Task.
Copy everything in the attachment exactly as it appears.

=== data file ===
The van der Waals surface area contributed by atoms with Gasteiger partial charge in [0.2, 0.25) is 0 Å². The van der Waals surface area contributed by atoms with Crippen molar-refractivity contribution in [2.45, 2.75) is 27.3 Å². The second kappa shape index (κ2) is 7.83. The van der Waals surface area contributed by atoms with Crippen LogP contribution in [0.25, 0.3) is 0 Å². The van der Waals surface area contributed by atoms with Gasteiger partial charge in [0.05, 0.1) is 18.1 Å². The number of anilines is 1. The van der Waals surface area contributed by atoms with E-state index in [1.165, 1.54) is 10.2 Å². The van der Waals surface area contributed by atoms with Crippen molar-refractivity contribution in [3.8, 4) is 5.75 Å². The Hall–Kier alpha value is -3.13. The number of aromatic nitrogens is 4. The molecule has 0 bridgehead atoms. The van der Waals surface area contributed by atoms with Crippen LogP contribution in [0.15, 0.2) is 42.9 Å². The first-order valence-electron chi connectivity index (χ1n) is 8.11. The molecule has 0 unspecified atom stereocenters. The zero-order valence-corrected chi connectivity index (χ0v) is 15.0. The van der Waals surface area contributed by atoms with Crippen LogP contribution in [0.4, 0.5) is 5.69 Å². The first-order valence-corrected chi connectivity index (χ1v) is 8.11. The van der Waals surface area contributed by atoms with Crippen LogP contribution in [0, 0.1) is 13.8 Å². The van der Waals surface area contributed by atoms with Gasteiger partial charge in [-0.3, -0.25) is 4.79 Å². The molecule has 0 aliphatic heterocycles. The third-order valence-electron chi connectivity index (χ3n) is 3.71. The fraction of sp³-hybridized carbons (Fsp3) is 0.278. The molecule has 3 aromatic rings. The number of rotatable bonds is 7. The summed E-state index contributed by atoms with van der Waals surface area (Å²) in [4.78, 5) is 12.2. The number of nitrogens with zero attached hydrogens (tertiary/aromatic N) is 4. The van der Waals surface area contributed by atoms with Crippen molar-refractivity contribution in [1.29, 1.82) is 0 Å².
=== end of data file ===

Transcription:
The van der Waals surface area contributed by atoms with Gasteiger partial charge in [0.2, 0.25) is 0 Å². The van der Waals surface area contributed by atoms with Crippen molar-refractivity contribution in [2.45, 2.75) is 27.3 Å². The second kappa shape index (κ2) is 7.83. The van der Waals surface area contributed by atoms with Crippen LogP contribution in [0.25, 0.3) is 0 Å². The van der Waals surface area contributed by atoms with Gasteiger partial charge in [0.05, 0.1) is 18.1 Å². The number of anilines is 1. The van der Waals surface area contributed by atoms with E-state index in [1.165, 1.54) is 10.2 Å². The van der Waals surface area contributed by atoms with Crippen molar-refractivity contribution in [3.8, 4) is 5.75 Å². The Hall–Kier alpha value is -3.13. The number of aromatic nitrogens is 4. The molecule has 0 bridgehead atoms. The van der Waals surface area contributed by atoms with Crippen LogP contribution in [0.15, 0.2) is 42.9 Å². The first-order valence-electron chi connectivity index (χ1n) is 8.11. The molecule has 0 unspecified atom stereocenters. The zero-order valence-corrected chi connectivity index (χ0v) is 15.0. The van der Waals surface area contributed by atoms with Crippen LogP contribution in [0.4, 0.5) is 5.69 Å². The first-order valence-corrected chi connectivity index (χ1v) is 8.11. The van der Waals surface area contributed by atoms with Crippen LogP contribution in [0, 0.1) is 13.8 Å². The van der Waals surface area contributed by atoms with Gasteiger partial charge in [-0.3, -0.25) is 4.79 Å². The molecule has 0 aliphatic heterocycles. The third-order valence-electron chi connectivity index (χ3n) is 3.71. The fraction of sp³-hybridized carbons (Fsp3) is 0.278. The molecule has 3 aromatic rings. The number of rotatable bonds is 7. The summed E-state index contributed by atoms with van der Waals surface area (Å²) in [4.78, 5) is 12.2. The number of nitrogens with zero attached hydrogens (tertiary/aromatic N) is 4. The van der Waals surface area contributed by atoms with Crippen molar-refractivity contribution in [1.29, 1.82) is 0 Å².